Home Financial Literacy Awareness Teaching Personal Finance in the Classroom

Teaching Personal Finance in the Classroom


April is “Financial Literacy Awareness Month“, so I thought this guest post from Samantha Peters was quite timely, and important.

The second largest form of debt facing America today is credit card debt. It is second only to student loan debt. Many people get into debt problems because they do not have the basic knowledge required to understand the lending process. What a blessing it would be if our schools were more proactive and offered (or better yet, required) personal finance classes for high school and/or college students, to teach them about managing their money.

Financial Literacy Awareness Month

The Reasoning
If personal finance is taught in the classroom, then our youth will be better prepared to face the financial challenges ahead. They will be less wowed by the retail cards presented to them at their favorite stores, and will be better able to understand their student loan terms before they take out the loan.

Many college graduates are stuck paying larger-than-expected monthly payments for student loans because they didn't understand the terms of the loans they starting taking out when they were freshmen. Many students also don't realize they can get free checking accounts, and use credit cards in place of checking, often ending up with large monthly credit card maintenance fees. By giving young people knowledge, we are giving them the power to make brighter financial choices for their future.

Check out “10 Reasons Why Schools Should Be Teaching Financial Literacy To Our Kids” for more reasons why it is so important to teach students about financial literacy.

Tips and Tools for Teachers
If a teacher wants to try to incorporate personal finance lessons into their classroom, there are many tips, tools, and games they can use to help them teach students. One fun approach is to have them set up imaginary credit card accounts. Students can be given fake credit cards with a predesignated limit. Every time they purchase something, they should write it down in a notebook designated as their credit card log.

At the end of the quarter or semester, the charge for the card's Annual Percentage Rate will be calculated for all of their purchases, showing them how much money they could lose to interest when using a credit card. You can introduce other nuances to the game as well, such as giving some students high APR credit cards and others more favorable low APR credit cards, to help them learn about the difference. There are also some great apps that younger students can play, such as The Bad Credit Hotel – a game created by the US Treasury Department that teaches children about bad credit.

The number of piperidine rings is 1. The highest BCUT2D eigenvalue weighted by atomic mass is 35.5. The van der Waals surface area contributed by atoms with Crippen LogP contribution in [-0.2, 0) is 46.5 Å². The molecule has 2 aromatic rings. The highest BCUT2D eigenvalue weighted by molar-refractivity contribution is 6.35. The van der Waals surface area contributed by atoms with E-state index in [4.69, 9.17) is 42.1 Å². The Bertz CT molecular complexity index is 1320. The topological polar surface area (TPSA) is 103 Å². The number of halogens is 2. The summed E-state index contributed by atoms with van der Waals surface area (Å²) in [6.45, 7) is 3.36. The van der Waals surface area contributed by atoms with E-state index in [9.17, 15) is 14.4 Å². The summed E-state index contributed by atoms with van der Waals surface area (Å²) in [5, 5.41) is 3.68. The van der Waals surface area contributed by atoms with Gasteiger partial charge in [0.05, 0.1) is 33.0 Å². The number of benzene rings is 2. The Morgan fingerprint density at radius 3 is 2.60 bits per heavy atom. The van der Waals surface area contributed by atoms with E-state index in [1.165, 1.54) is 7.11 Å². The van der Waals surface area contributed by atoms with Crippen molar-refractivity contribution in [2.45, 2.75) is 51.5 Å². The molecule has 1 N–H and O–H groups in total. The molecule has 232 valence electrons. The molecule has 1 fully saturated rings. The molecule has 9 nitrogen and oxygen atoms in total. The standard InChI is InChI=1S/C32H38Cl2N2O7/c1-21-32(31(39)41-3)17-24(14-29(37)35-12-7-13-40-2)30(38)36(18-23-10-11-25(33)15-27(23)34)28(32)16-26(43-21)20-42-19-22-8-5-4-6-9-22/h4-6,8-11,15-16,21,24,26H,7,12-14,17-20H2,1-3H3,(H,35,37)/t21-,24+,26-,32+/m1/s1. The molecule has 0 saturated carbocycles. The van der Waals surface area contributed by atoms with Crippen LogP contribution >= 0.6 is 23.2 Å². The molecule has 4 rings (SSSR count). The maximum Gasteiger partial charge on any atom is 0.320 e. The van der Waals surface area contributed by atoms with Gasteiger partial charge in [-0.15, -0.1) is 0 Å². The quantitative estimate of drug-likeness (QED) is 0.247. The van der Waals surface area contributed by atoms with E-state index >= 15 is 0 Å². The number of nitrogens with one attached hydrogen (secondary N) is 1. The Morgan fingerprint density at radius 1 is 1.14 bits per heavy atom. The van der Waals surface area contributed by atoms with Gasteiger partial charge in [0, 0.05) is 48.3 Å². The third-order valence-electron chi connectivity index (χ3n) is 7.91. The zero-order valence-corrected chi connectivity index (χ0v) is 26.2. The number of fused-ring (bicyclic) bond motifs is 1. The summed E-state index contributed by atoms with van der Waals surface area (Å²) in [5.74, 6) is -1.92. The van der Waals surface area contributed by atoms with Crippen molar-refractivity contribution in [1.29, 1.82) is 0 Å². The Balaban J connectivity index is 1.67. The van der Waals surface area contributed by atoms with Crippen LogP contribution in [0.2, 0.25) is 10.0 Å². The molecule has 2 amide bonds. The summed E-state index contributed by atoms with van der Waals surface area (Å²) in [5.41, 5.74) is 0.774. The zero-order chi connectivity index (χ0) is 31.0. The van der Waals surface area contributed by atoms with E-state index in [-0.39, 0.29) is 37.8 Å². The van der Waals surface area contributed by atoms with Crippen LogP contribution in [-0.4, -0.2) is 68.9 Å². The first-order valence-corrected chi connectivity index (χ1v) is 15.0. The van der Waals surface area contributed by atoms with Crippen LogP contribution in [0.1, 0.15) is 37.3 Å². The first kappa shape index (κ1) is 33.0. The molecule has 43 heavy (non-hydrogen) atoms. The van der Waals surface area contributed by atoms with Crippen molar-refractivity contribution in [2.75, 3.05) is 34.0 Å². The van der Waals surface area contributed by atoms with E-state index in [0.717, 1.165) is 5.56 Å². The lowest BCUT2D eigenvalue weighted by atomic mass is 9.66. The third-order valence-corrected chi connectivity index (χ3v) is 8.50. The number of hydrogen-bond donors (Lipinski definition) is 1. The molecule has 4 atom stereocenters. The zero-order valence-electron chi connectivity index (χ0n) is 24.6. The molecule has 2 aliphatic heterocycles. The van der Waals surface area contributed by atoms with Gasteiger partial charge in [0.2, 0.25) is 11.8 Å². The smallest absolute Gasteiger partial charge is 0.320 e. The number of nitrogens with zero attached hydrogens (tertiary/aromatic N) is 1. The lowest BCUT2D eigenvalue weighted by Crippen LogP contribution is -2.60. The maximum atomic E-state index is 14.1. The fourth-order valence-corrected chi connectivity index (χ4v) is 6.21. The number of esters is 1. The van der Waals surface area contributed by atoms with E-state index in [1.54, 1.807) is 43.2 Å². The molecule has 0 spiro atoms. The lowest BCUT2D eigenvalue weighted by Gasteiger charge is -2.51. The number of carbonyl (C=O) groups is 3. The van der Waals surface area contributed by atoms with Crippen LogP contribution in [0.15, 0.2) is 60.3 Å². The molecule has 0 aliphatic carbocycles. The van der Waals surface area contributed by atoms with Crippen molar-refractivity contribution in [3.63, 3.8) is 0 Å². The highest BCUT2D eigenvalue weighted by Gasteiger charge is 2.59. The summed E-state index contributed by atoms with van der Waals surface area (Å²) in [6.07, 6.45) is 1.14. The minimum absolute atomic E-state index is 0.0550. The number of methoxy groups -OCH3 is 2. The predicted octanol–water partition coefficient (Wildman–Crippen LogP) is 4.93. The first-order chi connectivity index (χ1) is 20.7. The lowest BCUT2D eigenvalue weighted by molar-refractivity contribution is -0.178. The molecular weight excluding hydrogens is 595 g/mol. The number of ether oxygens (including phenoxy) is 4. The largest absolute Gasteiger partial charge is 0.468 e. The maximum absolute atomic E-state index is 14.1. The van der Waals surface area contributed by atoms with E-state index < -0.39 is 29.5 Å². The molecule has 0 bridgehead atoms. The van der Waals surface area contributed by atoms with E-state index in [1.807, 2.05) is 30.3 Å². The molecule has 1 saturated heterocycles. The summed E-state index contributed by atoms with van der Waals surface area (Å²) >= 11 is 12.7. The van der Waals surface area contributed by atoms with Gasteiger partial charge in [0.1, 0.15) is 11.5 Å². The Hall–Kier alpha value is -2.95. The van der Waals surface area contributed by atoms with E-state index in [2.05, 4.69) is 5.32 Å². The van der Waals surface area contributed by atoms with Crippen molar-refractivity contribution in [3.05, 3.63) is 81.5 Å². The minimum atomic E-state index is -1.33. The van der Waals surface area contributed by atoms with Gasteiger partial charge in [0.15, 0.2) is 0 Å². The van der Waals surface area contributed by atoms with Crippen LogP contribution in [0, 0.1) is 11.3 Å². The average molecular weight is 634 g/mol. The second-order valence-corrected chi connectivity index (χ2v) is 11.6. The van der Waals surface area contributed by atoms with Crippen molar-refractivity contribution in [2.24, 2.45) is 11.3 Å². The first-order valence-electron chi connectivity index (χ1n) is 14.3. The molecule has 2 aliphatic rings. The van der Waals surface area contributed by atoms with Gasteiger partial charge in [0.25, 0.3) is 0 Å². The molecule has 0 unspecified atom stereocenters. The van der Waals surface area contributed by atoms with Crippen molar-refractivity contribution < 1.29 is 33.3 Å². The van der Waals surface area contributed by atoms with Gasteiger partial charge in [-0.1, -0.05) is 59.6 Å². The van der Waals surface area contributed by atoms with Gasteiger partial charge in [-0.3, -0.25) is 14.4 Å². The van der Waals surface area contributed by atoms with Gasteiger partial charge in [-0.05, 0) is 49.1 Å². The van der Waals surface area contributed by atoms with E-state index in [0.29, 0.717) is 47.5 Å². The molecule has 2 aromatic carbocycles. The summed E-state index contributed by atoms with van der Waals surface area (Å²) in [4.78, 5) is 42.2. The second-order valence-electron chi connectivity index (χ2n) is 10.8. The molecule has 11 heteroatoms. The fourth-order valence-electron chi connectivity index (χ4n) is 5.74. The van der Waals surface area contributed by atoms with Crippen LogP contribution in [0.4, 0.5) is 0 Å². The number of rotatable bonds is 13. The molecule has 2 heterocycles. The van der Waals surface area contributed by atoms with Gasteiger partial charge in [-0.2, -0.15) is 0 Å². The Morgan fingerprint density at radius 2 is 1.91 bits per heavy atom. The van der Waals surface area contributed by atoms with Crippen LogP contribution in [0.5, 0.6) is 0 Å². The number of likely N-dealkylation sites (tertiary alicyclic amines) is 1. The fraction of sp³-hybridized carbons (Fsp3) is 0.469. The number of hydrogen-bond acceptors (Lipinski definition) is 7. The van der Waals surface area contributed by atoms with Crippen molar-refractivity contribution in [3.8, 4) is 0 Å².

The Rewards
By teaching children or teens about bad credit before they already have bad credit, we can help them avoid the fate that so many current Americans have relegated themselves to. These practices could help us prevent future generations of Americans from accruing too much consumer debt.

Avoiding excessive borrowing and irresponsible spending and learning how to budget and save prepares young people for a lifetime of financial success, rather than endless monetary struggles and worry. If we can get our schools and our teachers to start teaching this in their classrooms in a fun, innovative way by using the tricks and tools listed above, we can change lives.

Guest Post written by Sam Peters, who is an avid blogger and manager of theeducationupdate.com, where she covers topics from tech innovations to social media news in the world of education.



  1. While Personal Finance and Economics are quickly becoming required graduation requirements for high school graduates throughout our country, there is an excellent resource out there for teaching personal finance. It is Next Gen Personal Finance, a Palo Alto, CA based non-profit headed by Tim Ranzetta. I had the pleasure of spending time out there last summer learning and testing their personal finance curriculum for high school students. I use it throughout my one-semester course that I teach in a public high school. Not only is their research and lesson plans up to date, but they provide a wide variety of different types of learning activities for students and are always looking for new ideas for teachers to use in their classrooms. They rely fairly heavily on teacher input and have create a high school teachers “fellows program” for teachers to test drive the curriculum and involve them in testing out new ideas. They have a great pay for college online activity called “Payback.” which I have used extensively in my classroom on the Paying for College unit. Their website is my “go to” site for just about every topic in Personal Finance. It will not disappoint. In fact, if anything it has a tendency to overwhelm due to the large number of activities in each unit. In my opinion its the best of the best. Check out http://www.ngpf.org.


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